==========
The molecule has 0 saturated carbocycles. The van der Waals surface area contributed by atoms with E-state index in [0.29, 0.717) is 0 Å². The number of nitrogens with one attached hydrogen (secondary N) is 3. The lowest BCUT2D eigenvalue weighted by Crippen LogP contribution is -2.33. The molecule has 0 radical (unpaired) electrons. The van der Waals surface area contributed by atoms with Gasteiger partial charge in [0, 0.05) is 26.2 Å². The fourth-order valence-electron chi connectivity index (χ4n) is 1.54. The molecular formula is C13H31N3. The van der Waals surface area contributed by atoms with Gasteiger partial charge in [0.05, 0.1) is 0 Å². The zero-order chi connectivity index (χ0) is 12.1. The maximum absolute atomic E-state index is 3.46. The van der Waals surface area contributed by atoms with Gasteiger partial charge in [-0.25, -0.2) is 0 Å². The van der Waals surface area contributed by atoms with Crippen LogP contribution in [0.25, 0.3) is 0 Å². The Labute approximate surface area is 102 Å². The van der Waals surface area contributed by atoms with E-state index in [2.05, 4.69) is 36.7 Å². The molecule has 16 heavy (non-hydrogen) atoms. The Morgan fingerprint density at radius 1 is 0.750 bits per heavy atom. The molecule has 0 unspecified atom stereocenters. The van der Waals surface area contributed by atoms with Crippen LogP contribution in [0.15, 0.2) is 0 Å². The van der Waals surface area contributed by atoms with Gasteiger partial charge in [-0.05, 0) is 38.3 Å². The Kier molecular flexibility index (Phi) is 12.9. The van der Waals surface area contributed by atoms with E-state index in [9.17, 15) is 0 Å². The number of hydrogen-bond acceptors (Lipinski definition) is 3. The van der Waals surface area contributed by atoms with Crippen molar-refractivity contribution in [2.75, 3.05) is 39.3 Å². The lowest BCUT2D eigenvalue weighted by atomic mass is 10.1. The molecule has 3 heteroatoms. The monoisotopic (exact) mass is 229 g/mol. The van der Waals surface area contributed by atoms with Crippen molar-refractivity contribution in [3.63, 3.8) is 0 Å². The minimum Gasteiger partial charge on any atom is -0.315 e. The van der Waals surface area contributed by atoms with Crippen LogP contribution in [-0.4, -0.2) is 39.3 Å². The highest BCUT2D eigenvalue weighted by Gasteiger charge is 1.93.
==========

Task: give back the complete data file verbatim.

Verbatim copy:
The molecule has 0 saturated carbocycles. The van der Waals surface area contributed by atoms with E-state index in [0.29, 0.717) is 0 Å². The number of nitrogens with one attached hydrogen (secondary N) is 3. The lowest BCUT2D eigenvalue weighted by Crippen LogP contribution is -2.33. The molecule has 0 radical (unpaired) electrons. The van der Waals surface area contributed by atoms with Gasteiger partial charge in [0, 0.05) is 26.2 Å². The fourth-order valence-electron chi connectivity index (χ4n) is 1.54. The molecular formula is C13H31N3. The van der Waals surface area contributed by atoms with Gasteiger partial charge in [0.05, 0.1) is 0 Å². The zero-order chi connectivity index (χ0) is 12.1. The maximum absolute atomic E-state index is 3.46. The van der Waals surface area contributed by atoms with Gasteiger partial charge in [-0.25, -0.2) is 0 Å². The van der Waals surface area contributed by atoms with Crippen LogP contribution in [0.25, 0.3) is 0 Å². The Labute approximate surface area is 102 Å². The van der Waals surface area contributed by atoms with E-state index in [2.05, 4.69) is 36.7 Å². The molecule has 16 heavy (non-hydrogen) atoms. The Morgan fingerprint density at radius 1 is 0.750 bits per heavy atom. The molecule has 0 unspecified atom stereocenters. The van der Waals surface area contributed by atoms with Crippen LogP contribution in [0.15, 0.2) is 0 Å². The van der Waals surface area contributed by atoms with Gasteiger partial charge in [-0.05, 0) is 38.3 Å². The Kier molecular flexibility index (Phi) is 12.9. The van der Waals surface area contributed by atoms with E-state index in [9.17, 15) is 0 Å². The number of hydrogen-bond acceptors (Lipinski definition) is 3. The van der Waals surface area contributed by atoms with Crippen molar-refractivity contribution in [2.75, 3.05) is 39.3 Å². The lowest BCUT2D eigenvalue weighted by atomic mass is 10.1. The molecule has 3 heteroatoms. The monoisotopic (exact) mass is 229 g/mol. The van der Waals surface area contributed by atoms with Crippen molar-refractivity contribution in [3.63, 3.8) is 0 Å². The minimum Gasteiger partial charge on any atom is -0.315 e. The van der Waals surface area contributed by atoms with Crippen LogP contribution in [-0.4, -0.2) is 39.3 Å². The highest BCUT2D eigenvalue weighted by Gasteiger charge is 1.93.